Rekindling Grunge: Freedom(ination) by Order of Owls Echoes a Bold Statement
Full-sounding, reminiscent yet forward-looking and fresh, Melbourne Rock/Metal upcomers Order of Owls launched their captivating single, Freedom(ination), as well as a raw and dark music video, on the 20th October.
“Wrapped in distortion, harmonic tension, and earthy basslines, Freedom(ination) echoes a haunting call to shatter the chains of conformity.”– Claudia, IAMUR
Hitting at the intersection of Rock and Metal, Order of Owls’ track does well to reflect the band’s unmistakable chemistry and energy as well as a clear message. Each member has a role crafting the overall dynamic, shifting to layer and complement each other. Wrapped in distortion, harmonic tension, earthy basslines, and cutting power chords totalling grungy foundations, powerful vocals float atop.
The starting verse follows a suspenseful intro and sets in motion a pointed relationship between the driving lead guitar and vocals, with the guitar parts and lead singer egging each other on into the pre-chorus. This upwardly rising dynamic then repeats until a passionate, climaxing chorus kicks in. Here, all the elements come into their own, pushing the lead guitarist into a spiralling and technical solo that then edges the vocalist into a final burst bridge, with the song concluding in a trailing-off burnout. To me, it seems clear that the band has a genuine connection, weaved together through music, that allows them to set each other off and deliver an energetic and hitting track though reserving a degree of placidity and paying homage to sounds from the 1990s.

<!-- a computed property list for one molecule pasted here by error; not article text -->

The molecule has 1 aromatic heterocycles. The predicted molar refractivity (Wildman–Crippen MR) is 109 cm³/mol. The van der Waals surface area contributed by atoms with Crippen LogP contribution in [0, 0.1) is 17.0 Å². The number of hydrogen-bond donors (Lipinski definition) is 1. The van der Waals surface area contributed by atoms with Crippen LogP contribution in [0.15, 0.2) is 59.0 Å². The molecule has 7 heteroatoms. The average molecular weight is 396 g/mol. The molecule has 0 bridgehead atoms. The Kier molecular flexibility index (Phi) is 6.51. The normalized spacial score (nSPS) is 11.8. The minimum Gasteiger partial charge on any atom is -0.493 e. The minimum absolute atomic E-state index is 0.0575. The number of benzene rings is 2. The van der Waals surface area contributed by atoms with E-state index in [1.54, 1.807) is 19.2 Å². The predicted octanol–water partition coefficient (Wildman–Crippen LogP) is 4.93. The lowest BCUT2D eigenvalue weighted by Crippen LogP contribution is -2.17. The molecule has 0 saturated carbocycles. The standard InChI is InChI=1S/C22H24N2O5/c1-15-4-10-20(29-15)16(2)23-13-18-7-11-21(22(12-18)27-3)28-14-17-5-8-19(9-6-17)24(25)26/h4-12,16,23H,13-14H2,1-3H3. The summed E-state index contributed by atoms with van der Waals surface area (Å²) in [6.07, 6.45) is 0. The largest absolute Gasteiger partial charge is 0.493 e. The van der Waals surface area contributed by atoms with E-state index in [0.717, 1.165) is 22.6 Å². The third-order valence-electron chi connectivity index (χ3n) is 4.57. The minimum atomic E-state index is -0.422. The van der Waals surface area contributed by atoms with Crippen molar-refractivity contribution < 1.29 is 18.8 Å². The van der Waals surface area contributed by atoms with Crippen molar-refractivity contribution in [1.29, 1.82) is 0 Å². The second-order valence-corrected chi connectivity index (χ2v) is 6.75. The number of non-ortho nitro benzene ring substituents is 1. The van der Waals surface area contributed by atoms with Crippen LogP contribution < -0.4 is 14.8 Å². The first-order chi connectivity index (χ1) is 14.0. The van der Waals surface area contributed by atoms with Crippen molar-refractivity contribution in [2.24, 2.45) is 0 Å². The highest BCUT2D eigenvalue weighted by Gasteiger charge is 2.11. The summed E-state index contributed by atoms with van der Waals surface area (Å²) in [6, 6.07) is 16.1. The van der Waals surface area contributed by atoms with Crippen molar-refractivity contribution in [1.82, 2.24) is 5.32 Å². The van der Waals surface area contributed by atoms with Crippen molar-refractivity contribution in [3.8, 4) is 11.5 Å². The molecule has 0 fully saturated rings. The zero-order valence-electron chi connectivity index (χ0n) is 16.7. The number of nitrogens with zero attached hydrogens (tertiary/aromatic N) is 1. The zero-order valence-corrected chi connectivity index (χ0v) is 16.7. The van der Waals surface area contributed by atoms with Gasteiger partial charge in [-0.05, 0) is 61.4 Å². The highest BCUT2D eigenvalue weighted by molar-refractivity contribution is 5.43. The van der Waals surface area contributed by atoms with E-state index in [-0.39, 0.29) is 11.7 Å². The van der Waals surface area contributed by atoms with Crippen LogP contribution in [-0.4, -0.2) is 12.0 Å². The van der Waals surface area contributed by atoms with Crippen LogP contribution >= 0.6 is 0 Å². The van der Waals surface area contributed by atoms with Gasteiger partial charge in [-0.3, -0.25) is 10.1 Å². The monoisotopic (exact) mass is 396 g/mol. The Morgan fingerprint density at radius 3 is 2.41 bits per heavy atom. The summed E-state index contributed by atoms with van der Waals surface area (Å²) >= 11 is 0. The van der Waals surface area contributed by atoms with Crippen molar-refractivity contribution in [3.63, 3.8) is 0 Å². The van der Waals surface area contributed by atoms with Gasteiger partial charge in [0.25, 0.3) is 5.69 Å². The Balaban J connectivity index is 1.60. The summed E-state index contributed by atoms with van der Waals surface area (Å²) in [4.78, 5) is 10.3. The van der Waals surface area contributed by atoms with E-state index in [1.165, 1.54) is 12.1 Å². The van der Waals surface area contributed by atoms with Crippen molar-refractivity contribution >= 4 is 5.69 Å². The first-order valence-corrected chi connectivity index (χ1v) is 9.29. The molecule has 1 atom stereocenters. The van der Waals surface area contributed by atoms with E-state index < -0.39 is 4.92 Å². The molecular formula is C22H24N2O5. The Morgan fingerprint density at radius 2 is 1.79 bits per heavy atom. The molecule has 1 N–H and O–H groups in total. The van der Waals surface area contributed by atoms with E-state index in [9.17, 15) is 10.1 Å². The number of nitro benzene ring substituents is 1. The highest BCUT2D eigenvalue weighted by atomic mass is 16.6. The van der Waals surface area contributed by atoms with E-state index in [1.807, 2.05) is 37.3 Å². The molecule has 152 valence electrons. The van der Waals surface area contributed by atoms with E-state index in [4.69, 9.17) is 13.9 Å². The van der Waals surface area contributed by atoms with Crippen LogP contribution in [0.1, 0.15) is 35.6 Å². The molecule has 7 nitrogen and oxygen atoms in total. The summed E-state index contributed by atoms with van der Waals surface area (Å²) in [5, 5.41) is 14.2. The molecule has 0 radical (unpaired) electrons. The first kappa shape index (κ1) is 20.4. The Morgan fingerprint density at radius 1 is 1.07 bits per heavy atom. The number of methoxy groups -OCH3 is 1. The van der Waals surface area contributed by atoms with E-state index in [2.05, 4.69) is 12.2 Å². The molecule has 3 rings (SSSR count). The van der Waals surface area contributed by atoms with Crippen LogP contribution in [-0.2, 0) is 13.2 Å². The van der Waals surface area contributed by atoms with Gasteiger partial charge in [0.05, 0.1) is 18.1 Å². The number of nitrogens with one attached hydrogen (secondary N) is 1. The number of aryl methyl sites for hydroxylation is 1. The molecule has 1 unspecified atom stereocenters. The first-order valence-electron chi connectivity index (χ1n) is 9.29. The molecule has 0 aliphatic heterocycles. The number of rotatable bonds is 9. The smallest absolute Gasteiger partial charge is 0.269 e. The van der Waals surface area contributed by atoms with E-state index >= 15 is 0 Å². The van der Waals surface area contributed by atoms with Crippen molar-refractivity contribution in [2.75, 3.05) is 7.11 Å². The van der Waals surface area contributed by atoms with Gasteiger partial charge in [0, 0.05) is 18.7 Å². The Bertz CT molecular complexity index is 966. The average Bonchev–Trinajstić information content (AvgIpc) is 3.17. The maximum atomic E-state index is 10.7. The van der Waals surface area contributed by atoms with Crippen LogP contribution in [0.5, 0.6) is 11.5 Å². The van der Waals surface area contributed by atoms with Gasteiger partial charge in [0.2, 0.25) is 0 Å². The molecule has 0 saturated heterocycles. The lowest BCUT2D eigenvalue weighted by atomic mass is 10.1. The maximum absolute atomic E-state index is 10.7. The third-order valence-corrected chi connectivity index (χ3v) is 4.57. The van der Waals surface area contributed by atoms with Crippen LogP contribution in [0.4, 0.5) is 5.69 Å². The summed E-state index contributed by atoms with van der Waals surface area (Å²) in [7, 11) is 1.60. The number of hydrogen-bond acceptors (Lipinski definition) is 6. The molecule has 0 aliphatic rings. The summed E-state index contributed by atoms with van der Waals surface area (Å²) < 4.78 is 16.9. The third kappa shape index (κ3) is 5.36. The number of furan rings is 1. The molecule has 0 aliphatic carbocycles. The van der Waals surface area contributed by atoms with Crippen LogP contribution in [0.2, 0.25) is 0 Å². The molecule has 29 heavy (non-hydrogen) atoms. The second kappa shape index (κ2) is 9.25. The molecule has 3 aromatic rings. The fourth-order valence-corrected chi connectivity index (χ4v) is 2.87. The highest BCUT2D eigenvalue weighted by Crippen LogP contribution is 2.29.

In tandem, the lyrics and song structure map an image of, as the band puts it, cyclical “learning, refining, forgetting and repeating” seen in the song’s carefully-placed peaks and troughs. Coupled with a direct call to arms hitting on the core of punk, the band stresses that the ultimate point of the song is to achieve freedom by being “who you truly are,” away from debilitating barriers of shame.
The latter message is, to me, found less in the song itself but rather by the band’s attitude. Each member seems to be unapologetically themselves, remaining dynamic and favouring feeling over technical sectioning and mastery. Though undoubtedly skilled musicians, it comes as no surprise to me that, despite this being their first single release, the band’s pedigree lies in its extensive touring record and these well-seasoned performers have interacted with crowds across China, Australia, Japan, and Hong Kong to deliver passionate performances.
With solid credentials opening for Trivium, At The Gates, and Soilwork as well as their debut single, premiered on Hysteria Mag, Order of Owls seem poised to take the Alt Rock scene by storm. The energy is large and the band can contribute a true group dynamic, bonded by feeling and a well-thought out and passionate expression of their distinctly dark brand of positivity.